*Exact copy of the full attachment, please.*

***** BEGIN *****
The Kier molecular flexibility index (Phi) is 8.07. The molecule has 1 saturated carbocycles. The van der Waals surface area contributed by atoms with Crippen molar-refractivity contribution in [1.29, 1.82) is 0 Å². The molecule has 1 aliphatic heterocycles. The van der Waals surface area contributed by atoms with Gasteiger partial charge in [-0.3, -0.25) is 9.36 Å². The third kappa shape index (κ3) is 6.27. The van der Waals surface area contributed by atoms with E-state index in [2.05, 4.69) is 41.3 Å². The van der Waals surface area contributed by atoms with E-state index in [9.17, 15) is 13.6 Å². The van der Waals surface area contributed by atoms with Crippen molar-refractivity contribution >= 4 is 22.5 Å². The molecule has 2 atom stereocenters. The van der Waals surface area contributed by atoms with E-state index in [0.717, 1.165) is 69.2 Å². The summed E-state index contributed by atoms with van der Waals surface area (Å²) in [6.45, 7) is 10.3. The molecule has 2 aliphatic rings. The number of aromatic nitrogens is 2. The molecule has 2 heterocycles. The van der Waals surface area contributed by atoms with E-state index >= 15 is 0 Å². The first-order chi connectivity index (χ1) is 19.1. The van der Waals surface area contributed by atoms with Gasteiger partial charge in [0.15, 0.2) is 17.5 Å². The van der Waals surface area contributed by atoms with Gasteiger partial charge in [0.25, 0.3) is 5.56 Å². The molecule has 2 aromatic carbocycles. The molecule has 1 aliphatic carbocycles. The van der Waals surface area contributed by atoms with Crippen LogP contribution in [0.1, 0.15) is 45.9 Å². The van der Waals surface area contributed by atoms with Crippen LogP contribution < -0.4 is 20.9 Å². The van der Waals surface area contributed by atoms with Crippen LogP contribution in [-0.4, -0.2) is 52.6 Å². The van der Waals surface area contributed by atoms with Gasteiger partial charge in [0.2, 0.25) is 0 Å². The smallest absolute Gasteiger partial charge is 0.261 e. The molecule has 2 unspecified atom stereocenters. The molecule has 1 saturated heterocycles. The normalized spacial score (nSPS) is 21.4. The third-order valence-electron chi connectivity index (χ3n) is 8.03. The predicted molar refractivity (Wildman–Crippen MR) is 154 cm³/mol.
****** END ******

The Kier molecular flexibility index (Phi) is 8.07. The molecule has 1 saturated carbocycles. The van der Waals surface area contributed by atoms with Crippen molar-refractivity contribution in [1.29, 1.82) is 0 Å². The molecule has 1 aliphatic heterocycles. The van der Waals surface area contributed by atoms with Gasteiger partial charge in [-0.3, -0.25) is 9.36 Å². The third kappa shape index (κ3) is 6.27. The van der Waals surface area contributed by atoms with E-state index in [2.05, 4.69) is 41.3 Å². The van der Waals surface area contributed by atoms with E-state index in [9.17, 15) is 13.6 Å². The van der Waals surface area contributed by atoms with Crippen molar-refractivity contribution >= 4 is 22.5 Å². The molecule has 2 atom stereocenters. The van der Waals surface area contributed by atoms with E-state index in [0.717, 1.165) is 69.2 Å². The summed E-state index contributed by atoms with van der Waals surface area (Å²) in [6.45, 7) is 10.3. The molecule has 2 aliphatic rings. The number of aromatic nitrogens is 2. The molecule has 2 heterocycles. The van der Waals surface area contributed by atoms with E-state index >= 15 is 0 Å². The first-order chi connectivity index (χ1) is 19.1. The van der Waals surface area contributed by atoms with Gasteiger partial charge in [0.15, 0.2) is 17.5 Å². The van der Waals surface area contributed by atoms with Gasteiger partial charge in [0.25, 0.3) is 5.56 Å². The molecule has 2 aromatic carbocycles. The molecule has 1 aliphatic carbocycles. The van der Waals surface area contributed by atoms with Crippen LogP contribution in [0.1, 0.15) is 45.9 Å². The van der Waals surface area contributed by atoms with Crippen LogP contribution < -0.4 is 20.9 Å². The van der Waals surface area contributed by atoms with Crippen LogP contribution in [-0.4, -0.2) is 52.6 Å². The van der Waals surface area contributed by atoms with Gasteiger partial charge in [0.2, 0.25) is 0 Å². The smallest absolute Gasteiger partial charge is 0.261 e. The molecule has 2 unspecified atom stereocenters. The molecule has 1 saturated heterocycles. The normalized spacial score (nSPS) is 21.4. The third-order valence-electron chi connectivity index (χ3n) is 8.03. The predicted molar refractivity (Wildman–Crippen MR) is 154 cm³/mol.